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C'mon, C'mon

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Album Review

It's hard to call The Globe Sessions a stumble, but its stripped-down, straightforwardness paled in comparison to the dark pop culture kaleidoscope of Sheryl Crow's eponymous second album. That's why C'mon, C'mon, Crow's long-delayed fourth album, is such a delight — it's the sunny flip side of that masterpiece, a skillful synthesis of classic rock and modern sensibilities that's pretty irresistible. Crow has turned into the professional she always acted she was — she not only crafts songs impeccably, she knows how to record them, filling the record with interesting sonic details, whether it's the Steve Miller-styled "Woo Hoo"s on "Steve McQueen" or subtle Mellotrons on "Over You." That kind of sly sonic adventure was missing from Globe Sessions, as was her predilection for almost-absurd lyrical asides — check the digital cable reference on the lead single, "Soak Up the Sun," along with its opening line of "My friend, the communist" — and the return of both makes C'mon, C'mon a delightful return to form. There's so much to enjoy on the surface of the record, particularly in its unashamed glossy sheen and classically structured hooks, that it's easy to enjoy just on that level, yet it also works as a set of songs nearly as consistent and rich as those on her second album. Where Sheryl Crow was a quintessential fall album — even at its happiest, there was an undercurrent of melancholy and weariness — this is a record designed for the sunkissed open road of spring and summer. Even when she's singing about heartache, there's an assured sense of purpose, even a swagger, to this album that shines through. Yet it doesn't just work a mood, it showcases her skills at a peak. It's Sheryl Crow at her best, delivering music that is firmly rooted in the past, yet recorded and performed with a modern feel and flair, something that was absent from The Globe Sessions. It's pretty much what the follow-up to Sheryl Crow, Rovi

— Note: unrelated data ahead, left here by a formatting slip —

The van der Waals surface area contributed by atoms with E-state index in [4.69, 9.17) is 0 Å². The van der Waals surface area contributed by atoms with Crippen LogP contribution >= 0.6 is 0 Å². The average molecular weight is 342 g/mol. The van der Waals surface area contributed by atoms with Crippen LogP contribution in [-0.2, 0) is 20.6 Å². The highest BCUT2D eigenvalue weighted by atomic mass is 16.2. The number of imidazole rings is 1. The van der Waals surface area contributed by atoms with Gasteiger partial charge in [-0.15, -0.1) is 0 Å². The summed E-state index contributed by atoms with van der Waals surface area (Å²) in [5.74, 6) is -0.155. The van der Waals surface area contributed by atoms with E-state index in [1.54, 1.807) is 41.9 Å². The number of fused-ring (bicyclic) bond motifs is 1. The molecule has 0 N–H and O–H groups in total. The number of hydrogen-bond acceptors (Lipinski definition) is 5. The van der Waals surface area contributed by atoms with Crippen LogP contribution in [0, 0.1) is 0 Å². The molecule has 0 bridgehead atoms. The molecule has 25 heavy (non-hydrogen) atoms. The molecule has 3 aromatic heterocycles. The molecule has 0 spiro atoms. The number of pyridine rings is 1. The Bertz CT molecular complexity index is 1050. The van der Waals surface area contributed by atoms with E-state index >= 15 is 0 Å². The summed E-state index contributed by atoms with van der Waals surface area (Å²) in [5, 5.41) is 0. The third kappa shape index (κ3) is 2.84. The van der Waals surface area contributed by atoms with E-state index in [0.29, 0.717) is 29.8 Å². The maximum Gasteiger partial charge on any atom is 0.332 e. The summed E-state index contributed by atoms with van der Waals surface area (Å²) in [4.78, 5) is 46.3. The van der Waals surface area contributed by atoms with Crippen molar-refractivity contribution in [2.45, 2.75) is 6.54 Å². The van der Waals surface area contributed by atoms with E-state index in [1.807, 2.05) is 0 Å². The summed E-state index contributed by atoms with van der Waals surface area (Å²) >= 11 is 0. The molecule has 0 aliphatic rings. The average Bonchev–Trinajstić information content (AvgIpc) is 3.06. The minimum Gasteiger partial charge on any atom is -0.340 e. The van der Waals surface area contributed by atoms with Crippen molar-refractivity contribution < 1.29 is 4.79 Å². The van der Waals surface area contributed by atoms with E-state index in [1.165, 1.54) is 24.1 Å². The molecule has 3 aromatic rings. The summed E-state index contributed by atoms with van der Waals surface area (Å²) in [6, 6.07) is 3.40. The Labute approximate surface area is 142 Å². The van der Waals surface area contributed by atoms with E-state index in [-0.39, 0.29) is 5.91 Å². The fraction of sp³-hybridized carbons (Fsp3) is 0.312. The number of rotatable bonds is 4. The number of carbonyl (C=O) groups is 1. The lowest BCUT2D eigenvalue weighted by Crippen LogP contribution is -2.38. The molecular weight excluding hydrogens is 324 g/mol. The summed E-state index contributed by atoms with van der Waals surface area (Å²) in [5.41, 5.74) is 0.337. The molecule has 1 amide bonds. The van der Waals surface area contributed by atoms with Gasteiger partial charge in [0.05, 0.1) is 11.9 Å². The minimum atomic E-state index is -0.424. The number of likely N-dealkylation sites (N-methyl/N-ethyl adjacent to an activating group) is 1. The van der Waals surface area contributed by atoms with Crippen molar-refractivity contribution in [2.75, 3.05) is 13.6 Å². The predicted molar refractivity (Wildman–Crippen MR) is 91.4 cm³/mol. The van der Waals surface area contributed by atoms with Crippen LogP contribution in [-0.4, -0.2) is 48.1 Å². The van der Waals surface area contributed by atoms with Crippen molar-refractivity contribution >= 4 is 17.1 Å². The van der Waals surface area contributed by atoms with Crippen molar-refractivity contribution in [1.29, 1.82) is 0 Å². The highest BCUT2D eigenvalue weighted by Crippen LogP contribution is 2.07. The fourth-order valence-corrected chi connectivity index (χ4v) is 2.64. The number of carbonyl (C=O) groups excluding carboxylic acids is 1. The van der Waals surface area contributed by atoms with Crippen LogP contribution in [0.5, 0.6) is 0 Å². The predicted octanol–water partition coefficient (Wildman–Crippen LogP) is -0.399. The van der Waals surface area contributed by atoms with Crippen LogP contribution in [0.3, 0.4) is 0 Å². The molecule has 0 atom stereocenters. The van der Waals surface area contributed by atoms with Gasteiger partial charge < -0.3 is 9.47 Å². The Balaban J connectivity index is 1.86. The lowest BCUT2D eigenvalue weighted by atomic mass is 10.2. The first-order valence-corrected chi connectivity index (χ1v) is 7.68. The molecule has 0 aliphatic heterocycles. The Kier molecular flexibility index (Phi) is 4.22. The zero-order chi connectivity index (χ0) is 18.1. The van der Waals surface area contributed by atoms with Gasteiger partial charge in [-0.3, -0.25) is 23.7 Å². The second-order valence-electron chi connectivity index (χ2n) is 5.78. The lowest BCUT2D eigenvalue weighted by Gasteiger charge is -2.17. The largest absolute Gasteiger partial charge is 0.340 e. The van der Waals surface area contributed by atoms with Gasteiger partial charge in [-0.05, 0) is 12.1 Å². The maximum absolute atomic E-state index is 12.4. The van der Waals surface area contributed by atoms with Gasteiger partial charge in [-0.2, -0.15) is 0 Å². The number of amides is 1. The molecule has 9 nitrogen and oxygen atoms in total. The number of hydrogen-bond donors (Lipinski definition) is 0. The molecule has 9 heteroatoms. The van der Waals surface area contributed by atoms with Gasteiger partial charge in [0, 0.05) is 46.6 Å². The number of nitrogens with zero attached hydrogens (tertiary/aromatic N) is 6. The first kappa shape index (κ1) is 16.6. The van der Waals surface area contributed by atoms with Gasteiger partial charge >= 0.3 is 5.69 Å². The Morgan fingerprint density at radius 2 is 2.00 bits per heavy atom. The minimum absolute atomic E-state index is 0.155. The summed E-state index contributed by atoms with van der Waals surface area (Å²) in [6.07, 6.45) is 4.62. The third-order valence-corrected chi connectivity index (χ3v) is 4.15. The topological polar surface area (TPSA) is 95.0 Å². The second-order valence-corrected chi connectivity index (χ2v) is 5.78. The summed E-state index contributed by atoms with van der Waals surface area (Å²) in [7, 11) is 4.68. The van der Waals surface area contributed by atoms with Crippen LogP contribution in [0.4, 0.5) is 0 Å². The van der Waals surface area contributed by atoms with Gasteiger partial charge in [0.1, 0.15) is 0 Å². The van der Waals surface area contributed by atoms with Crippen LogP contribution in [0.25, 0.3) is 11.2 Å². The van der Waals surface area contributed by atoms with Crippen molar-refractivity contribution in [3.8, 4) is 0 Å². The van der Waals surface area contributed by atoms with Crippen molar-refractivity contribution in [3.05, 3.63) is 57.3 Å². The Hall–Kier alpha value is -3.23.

Customer Reviews

Great and Bad

Completely disagree with synopsis of the Globe Sessions. GS was her best record, something in which this record misses. 8 fantastic songs, 7 awful songs. It's Only Love is one of my favourite ever Crow songs.

Wow what an album

This still remains as one of my favourite Sheryl Crow albums, all these tracks are brilliant nothing lacking here just a great summer album!

Hidden gems

Something made me think about this album today so I decided to listen to it again after years. I forgot how many good songs there are on here. Chilled and laid back album. Great!


Born: 11 February 1962 in Kennett, MO

Genre: Pop

Years Active: '90s, '00s, '10s

Sheryl Crow's fresh, updated spin on classic roots rock made her one of the most popular mainstream rockers of the '90s. Her albums were loose and eclectic on the surface, yet were generally tied together by polished, professional songcraft. Crow's sunny, good-time rockers and world-weary ballads were radio staples for much of the '90s, and she was a perennial favorite at Grammy time. Although her songwriting style was firmly anchored to the rock tradition, she wasn't a slave to it -- her free-associative,...
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